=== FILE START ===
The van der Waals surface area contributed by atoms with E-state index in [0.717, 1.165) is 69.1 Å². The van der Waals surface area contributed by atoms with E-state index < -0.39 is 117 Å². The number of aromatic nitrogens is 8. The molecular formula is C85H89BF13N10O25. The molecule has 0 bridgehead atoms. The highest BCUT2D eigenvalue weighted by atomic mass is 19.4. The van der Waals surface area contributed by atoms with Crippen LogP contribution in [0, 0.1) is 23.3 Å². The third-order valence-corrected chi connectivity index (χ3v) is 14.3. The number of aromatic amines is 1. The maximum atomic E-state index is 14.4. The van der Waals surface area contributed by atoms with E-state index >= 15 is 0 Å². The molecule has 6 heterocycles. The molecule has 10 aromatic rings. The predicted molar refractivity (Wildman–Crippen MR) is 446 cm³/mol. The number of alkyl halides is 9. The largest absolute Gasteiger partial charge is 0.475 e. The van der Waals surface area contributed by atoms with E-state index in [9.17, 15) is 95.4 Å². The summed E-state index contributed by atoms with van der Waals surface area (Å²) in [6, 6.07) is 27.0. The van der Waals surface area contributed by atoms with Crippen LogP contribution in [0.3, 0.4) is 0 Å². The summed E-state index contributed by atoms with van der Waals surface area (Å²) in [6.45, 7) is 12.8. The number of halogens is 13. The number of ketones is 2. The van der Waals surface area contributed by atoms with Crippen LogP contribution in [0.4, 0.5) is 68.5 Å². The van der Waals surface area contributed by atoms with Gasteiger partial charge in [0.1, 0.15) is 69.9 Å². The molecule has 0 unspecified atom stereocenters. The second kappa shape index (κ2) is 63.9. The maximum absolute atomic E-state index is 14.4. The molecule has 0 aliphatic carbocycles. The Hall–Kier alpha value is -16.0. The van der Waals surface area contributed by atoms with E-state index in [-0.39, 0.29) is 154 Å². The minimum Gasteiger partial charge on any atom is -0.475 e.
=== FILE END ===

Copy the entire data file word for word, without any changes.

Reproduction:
The van der Waals surface area contributed by atoms with E-state index in [0.717, 1.165) is 69.1 Å². The van der Waals surface area contributed by atoms with E-state index < -0.39 is 117 Å². The number of aromatic nitrogens is 8. The molecular formula is C85H89BF13N10O25. The molecule has 0 bridgehead atoms. The highest BCUT2D eigenvalue weighted by atomic mass is 19.4. The van der Waals surface area contributed by atoms with Crippen LogP contribution in [0, 0.1) is 23.3 Å². The third-order valence-corrected chi connectivity index (χ3v) is 14.3. The number of aromatic amines is 1. The maximum atomic E-state index is 14.4. The van der Waals surface area contributed by atoms with E-state index >= 15 is 0 Å². The molecule has 6 heterocycles. The molecule has 10 aromatic rings. The predicted molar refractivity (Wildman–Crippen MR) is 446 cm³/mol. The number of alkyl halides is 9. The largest absolute Gasteiger partial charge is 0.475 e. The van der Waals surface area contributed by atoms with E-state index in [9.17, 15) is 95.4 Å². The summed E-state index contributed by atoms with van der Waals surface area (Å²) in [6, 6.07) is 27.0. The van der Waals surface area contributed by atoms with Crippen LogP contribution in [0.3, 0.4) is 0 Å². The summed E-state index contributed by atoms with van der Waals surface area (Å²) in [6.45, 7) is 12.8. The number of halogens is 13. The number of ketones is 2. The van der Waals surface area contributed by atoms with Crippen LogP contribution in [0.4, 0.5) is 68.5 Å². The van der Waals surface area contributed by atoms with Gasteiger partial charge in [0.1, 0.15) is 69.9 Å². The molecule has 0 unspecified atom stereocenters. The second kappa shape index (κ2) is 63.9. The maximum absolute atomic E-state index is 14.4. The molecule has 0 aliphatic carbocycles. The Hall–Kier alpha value is -16.0. The van der Waals surface area contributed by atoms with E-state index in [-0.39, 0.29) is 154 Å². The minimum Gasteiger partial charge on any atom is -0.475 e.